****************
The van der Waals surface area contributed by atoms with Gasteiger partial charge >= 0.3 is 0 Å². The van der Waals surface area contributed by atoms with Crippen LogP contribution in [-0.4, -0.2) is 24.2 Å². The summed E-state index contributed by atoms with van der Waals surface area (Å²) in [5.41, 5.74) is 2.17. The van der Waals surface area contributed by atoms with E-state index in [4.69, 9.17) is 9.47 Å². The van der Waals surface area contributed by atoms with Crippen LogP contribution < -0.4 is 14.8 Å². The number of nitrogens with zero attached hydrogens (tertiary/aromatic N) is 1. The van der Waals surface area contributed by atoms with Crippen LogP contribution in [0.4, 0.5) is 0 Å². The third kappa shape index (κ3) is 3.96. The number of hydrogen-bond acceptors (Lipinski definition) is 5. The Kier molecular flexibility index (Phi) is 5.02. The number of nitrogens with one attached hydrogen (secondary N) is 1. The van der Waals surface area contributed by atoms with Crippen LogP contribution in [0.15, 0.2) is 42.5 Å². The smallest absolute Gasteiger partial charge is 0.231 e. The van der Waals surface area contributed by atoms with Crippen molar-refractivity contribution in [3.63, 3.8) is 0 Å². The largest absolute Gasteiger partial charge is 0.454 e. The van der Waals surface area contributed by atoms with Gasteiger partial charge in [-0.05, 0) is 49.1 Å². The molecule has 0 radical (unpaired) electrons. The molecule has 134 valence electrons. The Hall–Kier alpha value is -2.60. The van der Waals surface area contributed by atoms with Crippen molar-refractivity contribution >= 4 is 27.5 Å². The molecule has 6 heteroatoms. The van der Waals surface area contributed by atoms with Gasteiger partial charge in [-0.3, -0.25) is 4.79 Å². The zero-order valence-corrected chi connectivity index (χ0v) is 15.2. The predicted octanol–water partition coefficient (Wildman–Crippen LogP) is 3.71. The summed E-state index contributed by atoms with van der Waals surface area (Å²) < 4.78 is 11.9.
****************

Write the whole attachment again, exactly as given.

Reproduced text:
The van der Waals surface area contributed by atoms with Gasteiger partial charge >= 0.3 is 0 Å². The van der Waals surface area contributed by atoms with Crippen LogP contribution in [-0.4, -0.2) is 24.2 Å². The summed E-state index contributed by atoms with van der Waals surface area (Å²) in [5.41, 5.74) is 2.17. The van der Waals surface area contributed by atoms with E-state index in [4.69, 9.17) is 9.47 Å². The van der Waals surface area contributed by atoms with Crippen LogP contribution < -0.4 is 14.8 Å². The number of nitrogens with zero attached hydrogens (tertiary/aromatic N) is 1. The van der Waals surface area contributed by atoms with Crippen LogP contribution in [0.4, 0.5) is 0 Å². The third kappa shape index (κ3) is 3.96. The number of hydrogen-bond acceptors (Lipinski definition) is 5. The Kier molecular flexibility index (Phi) is 5.02. The number of nitrogens with one attached hydrogen (secondary N) is 1. The van der Waals surface area contributed by atoms with Crippen LogP contribution in [0.15, 0.2) is 42.5 Å². The smallest absolute Gasteiger partial charge is 0.231 e. The van der Waals surface area contributed by atoms with Crippen molar-refractivity contribution in [3.63, 3.8) is 0 Å². The largest absolute Gasteiger partial charge is 0.454 e. The van der Waals surface area contributed by atoms with Gasteiger partial charge in [-0.05, 0) is 49.1 Å². The molecule has 0 radical (unpaired) electrons. The molecule has 134 valence electrons. The Hall–Kier alpha value is -2.60. The van der Waals surface area contributed by atoms with Crippen molar-refractivity contribution >= 4 is 27.5 Å². The molecule has 6 heteroatoms. The van der Waals surface area contributed by atoms with Gasteiger partial charge in [-0.3, -0.25) is 4.79 Å². The zero-order valence-corrected chi connectivity index (χ0v) is 15.2. The predicted octanol–water partition coefficient (Wildman–Crippen LogP) is 3.71. The summed E-state index contributed by atoms with van der Waals surface area (Å²) < 4.78 is 11.9.